22. Avatars: I don't know what ABP is, but the CSS rule to disable them is .logOwnerAvatar {display:none} AFAIK all browsers have the ability to install user style sheets. Just add this to the user style sheet for gc.com. I'm not sure if this will avoid the download, and it won't restore all the lost space, but it helps a lot. I don't know if anyone outside GS HQ actually wanted these -- it looks like just another of those trendy things dreamed up to sell higher speeds of Internet connectivity. But if a couple of people at GSHQ really want it, at least make it a user option! Log dates: yeah, I know OpinioNate has promised to bring them back. What disturbs me is that such a bone-headed idea made it into release. For goodness sake, there's no shortage of people who would have been willing to answer the question of "do you need exact dates". That the question wasn't asked indicates acute problems in the development process at Groundspeak. It really looks like another example of following fashion. Challenges: I'll reserve judgment on the design, but calling the new thing Challenges was another pretty bone-headed idea. Not in the same class with removing log dates, but bad. Telling people "this word means what I say it does, not what you use it for" never works. NEVER!!! Ten years from now, one of the most frequently started threads will involve the confusion. Calling them Baba Yaga would have been better -- like "challenges" it doesn't mean anything, but at least it's not confused with anything in the geocaching world. Edward
  23. There's a locally-run Country Dollar Store a mile from my house, right on the edge of the neighborhood. (In the city, despite the name.) It's still literally everything $1 ... plus 7.5% sales tax. If you want something specific, of course you won't find it, but they have some pretty neat stuff. It's crowded when the nearby school lets out. I recently stocked a new ammo can for $10 and got several logs about how good the swag was. Is the thread adequately hijacked? Edward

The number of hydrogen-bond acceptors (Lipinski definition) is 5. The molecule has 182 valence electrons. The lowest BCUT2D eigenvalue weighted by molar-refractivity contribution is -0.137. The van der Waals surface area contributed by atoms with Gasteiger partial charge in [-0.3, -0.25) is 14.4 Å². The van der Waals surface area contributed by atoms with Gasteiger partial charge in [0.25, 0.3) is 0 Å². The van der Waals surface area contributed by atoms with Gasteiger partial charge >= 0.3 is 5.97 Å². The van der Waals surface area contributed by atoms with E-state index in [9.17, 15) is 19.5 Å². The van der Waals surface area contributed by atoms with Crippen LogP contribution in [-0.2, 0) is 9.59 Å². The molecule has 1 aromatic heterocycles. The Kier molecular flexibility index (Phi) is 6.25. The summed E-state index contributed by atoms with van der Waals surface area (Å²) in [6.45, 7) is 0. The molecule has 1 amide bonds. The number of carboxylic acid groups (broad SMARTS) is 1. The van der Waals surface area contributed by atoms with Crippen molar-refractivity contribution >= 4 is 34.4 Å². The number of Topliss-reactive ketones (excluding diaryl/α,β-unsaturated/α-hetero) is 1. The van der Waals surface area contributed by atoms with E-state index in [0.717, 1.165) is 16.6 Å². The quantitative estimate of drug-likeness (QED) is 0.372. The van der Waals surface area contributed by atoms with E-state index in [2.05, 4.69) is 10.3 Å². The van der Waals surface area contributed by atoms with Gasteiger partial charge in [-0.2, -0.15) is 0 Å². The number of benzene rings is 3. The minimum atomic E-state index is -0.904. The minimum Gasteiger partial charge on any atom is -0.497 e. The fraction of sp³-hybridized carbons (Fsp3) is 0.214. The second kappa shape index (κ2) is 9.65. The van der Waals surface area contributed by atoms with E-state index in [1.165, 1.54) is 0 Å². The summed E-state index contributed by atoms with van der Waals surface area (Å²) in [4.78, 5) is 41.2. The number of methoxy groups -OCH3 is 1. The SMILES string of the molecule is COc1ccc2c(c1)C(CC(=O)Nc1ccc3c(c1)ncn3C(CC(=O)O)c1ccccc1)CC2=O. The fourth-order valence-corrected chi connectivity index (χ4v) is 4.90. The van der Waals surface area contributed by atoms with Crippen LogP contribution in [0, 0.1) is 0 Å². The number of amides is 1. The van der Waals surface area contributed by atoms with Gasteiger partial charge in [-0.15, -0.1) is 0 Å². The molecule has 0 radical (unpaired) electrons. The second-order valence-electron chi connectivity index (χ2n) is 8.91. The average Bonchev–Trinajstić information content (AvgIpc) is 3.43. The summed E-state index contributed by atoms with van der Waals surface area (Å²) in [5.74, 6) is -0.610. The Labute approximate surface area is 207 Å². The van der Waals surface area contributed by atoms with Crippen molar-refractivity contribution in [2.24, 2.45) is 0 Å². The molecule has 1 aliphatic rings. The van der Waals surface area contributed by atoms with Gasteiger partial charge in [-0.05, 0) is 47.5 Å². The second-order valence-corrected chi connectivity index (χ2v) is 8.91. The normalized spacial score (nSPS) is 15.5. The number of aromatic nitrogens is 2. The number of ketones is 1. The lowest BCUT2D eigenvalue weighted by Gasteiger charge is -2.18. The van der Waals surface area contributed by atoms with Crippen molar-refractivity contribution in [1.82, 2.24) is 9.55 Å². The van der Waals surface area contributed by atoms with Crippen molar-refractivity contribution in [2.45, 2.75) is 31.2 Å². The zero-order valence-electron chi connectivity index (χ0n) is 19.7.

24. (Yeah, I know this was posted months ago.) While I agree with your statements about photochemical reactions, you go too far with the "98%". Basically polyethylene, especially LDPE but also HDPE, deteriorates badly in sunlight. But PET/PETE holds up very well -- that's peanut butter jars. (PB jar lids are some other material but they seem to hold up too.) Polypropylene (PP) holds up in sunlight as long as it's reasonably thick and well made. Vinyl (PVC) seems to do well in practice, although the instructions on PVC pipe say not to install exposed to sunlight IIRC. ABS is good. Polycarbonate is good. I found one cache in a container which originally held microwave frozen food. The top was OK -- it's PETE. Don't know what the bottom is; it was already cracked. Of course it never sealed. Didn't get a picture of it. It finally got archived. Here's an example of what happens to Gladware-type containers. This one falls in the category of thin and poorly made -- these containers are usually PP, which in theory should hold up well, but in this thinness and quality do not. The photo doesn't even show the many shards of the blue lid that were lying around on the ground. The owner did replace this one and AFAIK it's doing well, though it hasn't been found in about 21 months ... hey, does anyone need a 21-month cache for a challenge? Edward
  25. really? Well, of course you just thought the forums were down. Edward